In this matter, we must recall that the Church is aware of only four individuals who were in the state of grace as infants without having received the sacrament of Baptism (or, at least, the baptism of blood): Jeremiah, Mary, John the Baptist, and Christ Jesus. For all the rest we can only hope in the mercy of God and affirm that, according to Scripture and Tradition, we know of no other means besides baptism by which an infant may be saved.


A Sinner said...

I've never heard anyone claim they were sanctified in the womb or at birth in a John the Baptist fashion. In "the moment before death," perhaps, when all chance of water baptism had run out, maybe. But I don't think people ever specify the timing in the way you're imagining, I think that's an assumption you're jumping to for some reason.

Also, I would question the statement, "the Church is aware of only four individuals who were in the state of grace as infants without having received the sacrament of Baptism (or, at least, the baptism of blood): Jeremiah, Mary, John the Baptist, and Christ Jesus."

Aquinas seems to teach that circumcision effected justification (though heaven was not yet open) for infant Jewish males, and the faith of the parents for infant females, and faith in general for people before Abraham, etc. It's not the most elegant article in the Summa, but it's there.

Given that Jeremiah, John the Baptist, and Our Lady were all born under the Old Dispensation anyway...I'm not really sure if we should apply the same logic to them as we would apply now. Likewise, I see no need to plea "baptism of blood" for the Holy Innocents, as they were born before the Crucifixion and were circumcised Jewish infants, so there is no need to find a way to explain their justification with reference to the new dispensation...

Father Ryan Erlenbush said...

A Sinner,
I think you are pretty well correct in your reading of St. Thomas ... more on that later ... :-)

I would point out that there is a real similarity to the idea that God saves the unborn children who die and the graces given to John and Jeremiah ... they were sanctified in the womb without receiving a sacrament (not even of a sacrament of the Old Testament which pointed toward baptism) ... to claim that others are "sanctified in the womb" seems to me to equate these with John and Jeremiah and (to some slight extent) also with our Lady.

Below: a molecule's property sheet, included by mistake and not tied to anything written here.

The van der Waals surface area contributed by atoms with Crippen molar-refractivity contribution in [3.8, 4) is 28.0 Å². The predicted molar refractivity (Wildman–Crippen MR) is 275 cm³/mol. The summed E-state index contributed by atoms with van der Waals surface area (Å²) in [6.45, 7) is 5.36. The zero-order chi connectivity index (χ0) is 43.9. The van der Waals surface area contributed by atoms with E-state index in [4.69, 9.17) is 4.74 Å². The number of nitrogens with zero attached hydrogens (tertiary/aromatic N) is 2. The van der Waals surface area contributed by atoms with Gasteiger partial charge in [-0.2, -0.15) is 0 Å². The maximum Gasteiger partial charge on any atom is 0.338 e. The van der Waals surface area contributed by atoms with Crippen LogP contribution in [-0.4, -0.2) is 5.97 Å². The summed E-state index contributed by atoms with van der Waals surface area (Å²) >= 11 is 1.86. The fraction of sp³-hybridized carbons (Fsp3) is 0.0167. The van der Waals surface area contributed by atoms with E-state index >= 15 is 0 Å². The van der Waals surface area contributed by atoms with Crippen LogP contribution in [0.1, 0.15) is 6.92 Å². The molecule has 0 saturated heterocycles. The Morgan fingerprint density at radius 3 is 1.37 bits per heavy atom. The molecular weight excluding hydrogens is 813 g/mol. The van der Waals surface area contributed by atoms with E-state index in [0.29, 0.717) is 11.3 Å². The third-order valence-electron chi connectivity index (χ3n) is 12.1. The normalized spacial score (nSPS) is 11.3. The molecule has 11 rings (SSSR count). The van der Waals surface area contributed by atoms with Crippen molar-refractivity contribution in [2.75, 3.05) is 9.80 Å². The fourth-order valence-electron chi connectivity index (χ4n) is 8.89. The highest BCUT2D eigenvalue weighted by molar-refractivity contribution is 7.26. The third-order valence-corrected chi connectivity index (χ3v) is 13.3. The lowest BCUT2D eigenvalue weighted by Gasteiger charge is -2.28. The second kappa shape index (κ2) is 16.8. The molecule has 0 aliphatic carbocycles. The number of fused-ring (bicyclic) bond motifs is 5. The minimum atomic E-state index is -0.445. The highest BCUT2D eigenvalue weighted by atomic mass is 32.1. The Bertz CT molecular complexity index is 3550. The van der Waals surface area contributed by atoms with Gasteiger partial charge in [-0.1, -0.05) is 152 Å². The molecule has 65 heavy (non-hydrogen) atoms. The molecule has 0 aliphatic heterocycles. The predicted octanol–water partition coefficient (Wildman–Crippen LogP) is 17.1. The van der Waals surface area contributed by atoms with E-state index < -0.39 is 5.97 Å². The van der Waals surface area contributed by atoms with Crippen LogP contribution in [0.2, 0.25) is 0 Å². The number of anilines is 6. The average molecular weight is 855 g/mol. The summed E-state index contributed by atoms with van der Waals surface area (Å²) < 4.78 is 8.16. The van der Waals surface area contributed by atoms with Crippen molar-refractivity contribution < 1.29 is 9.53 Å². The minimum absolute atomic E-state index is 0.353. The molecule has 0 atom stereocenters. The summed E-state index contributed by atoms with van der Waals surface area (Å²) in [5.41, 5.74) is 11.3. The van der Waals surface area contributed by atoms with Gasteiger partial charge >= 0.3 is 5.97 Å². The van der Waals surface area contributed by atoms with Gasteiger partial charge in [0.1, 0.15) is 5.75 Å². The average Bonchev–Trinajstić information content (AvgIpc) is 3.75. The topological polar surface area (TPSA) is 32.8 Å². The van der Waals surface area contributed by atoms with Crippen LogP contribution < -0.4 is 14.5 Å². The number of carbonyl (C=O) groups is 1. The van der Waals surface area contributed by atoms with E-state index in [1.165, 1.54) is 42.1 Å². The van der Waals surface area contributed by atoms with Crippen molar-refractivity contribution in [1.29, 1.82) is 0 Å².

The whole point is that the Church only celebrates the birth of John, Mary, and Jesus ... because these are the only persons of the New Covenant whom we know to have been free from original sin while still in the womb.

Peace! +
[i'll write more on St. Thomas later!]

Anonymous said...

In my simple faith, I believe that babies who die, whether through miscarriage or abortion or before baptism, do go to heaven. I am not in a position to second guess God on the issue of original sin on these babies, but knowing how much God loves us, I just cannot imagine Him not taking these babies into Heaven.

Patricius said...

This is the first I have heard of St John the Baptist being preserved from Original Sin!

A Seminarian said...

Could you please direct me to where I might find the official Church teaching that Jeremiah and John the Baptist were born without original sin?

Father Ryan Erlenbush said...

There is no such official proclamation, as far as I am aware.
However, the fact that we have the feast of the Nativity of John the Baptist implies this teaching.